John Mory has made a career out of serving his country and helping his community.
“I saw everything from pediatric patients with significant burns, obviously gunshot wounds, injuries from IEDs,” he said about his time serving in the military.
Mory was a medic for the United States Army Special Forces. He retired as a Master Sgt. and later joined a fire department as a paramedic.
Working on the front lines for decades, however, eventually took an emotional toll.
“It put me in a place where I didn’t want to hurt myself,” he said. “But I understood why 22 veterans take their lives every day.”
That’s when Mory decided to get professional help. But it wasn’t until he paired therapy with yoga that he was able to truly start healing.
“Yoga and mindfulness gave me my life back. It improved my mood. It allowed me to have more of a thoughtful response to things in my environment,” he said.
Now, an organization is looking to help other veterans discover the healing powers of this ancient practice.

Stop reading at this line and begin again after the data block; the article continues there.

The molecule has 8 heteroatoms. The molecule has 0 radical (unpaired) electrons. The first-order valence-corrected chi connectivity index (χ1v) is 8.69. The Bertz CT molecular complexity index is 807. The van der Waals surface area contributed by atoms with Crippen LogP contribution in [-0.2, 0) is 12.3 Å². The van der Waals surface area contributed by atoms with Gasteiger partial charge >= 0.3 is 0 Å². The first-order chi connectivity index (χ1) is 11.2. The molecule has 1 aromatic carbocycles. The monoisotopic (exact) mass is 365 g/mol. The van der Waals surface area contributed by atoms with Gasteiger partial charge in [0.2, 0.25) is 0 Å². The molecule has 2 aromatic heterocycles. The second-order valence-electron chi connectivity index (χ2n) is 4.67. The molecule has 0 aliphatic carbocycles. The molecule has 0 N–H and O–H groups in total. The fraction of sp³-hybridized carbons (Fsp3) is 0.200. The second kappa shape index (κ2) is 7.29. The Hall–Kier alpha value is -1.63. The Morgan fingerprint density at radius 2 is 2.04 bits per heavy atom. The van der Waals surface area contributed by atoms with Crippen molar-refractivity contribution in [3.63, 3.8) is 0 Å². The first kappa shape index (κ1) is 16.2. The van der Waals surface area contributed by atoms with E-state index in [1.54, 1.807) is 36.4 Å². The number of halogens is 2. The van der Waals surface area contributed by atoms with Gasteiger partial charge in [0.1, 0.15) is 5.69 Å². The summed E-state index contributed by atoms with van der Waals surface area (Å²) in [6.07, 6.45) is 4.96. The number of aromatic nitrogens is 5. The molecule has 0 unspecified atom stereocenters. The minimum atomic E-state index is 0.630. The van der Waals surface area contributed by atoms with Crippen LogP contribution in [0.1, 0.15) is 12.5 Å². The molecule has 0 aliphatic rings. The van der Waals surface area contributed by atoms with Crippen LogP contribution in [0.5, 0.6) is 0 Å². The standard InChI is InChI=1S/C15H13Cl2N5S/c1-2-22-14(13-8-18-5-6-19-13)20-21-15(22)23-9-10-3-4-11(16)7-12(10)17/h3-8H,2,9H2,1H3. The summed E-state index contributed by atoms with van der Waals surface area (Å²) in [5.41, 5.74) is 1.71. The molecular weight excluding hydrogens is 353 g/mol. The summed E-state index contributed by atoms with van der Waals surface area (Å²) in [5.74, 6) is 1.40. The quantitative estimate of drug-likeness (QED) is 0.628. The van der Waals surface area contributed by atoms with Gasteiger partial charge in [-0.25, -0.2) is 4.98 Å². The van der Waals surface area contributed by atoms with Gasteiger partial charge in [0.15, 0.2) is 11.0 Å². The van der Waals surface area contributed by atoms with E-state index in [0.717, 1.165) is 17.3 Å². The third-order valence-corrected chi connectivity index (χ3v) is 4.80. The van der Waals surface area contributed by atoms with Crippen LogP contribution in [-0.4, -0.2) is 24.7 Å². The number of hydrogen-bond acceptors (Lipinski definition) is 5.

“We don’t recommend as an alternative therapy for post-traumatic stress, but it’s an amazing compliment to therapy; it’s part of an integrative approach,” said Daniel Libby, Ph.D., founder of the Veterans Yoga Project, a nonprofit dedicated to helping veterans recover emotionally through this unique form of exercise and meditation.
Libby says yoga impacts mind and body.
“It really provides us the tools that we need to be able to deal with life and all of its stressors,” he said.
Since it started, the Veterans Yoga Project has expanded to cities across the country and is available online.
They also started training veterans like Mory to teach classes.
“It kind of triggered my leave no man behind mentality that I learned in the military,” he said. “This is something I need to teach fellow veterans.”
Mory says he’ll continue to serve his country and his community in a new way.
“It might not be the answer to suicide prevention” he said about practicing yoga, “but I feel it’s definitely part of the solution.”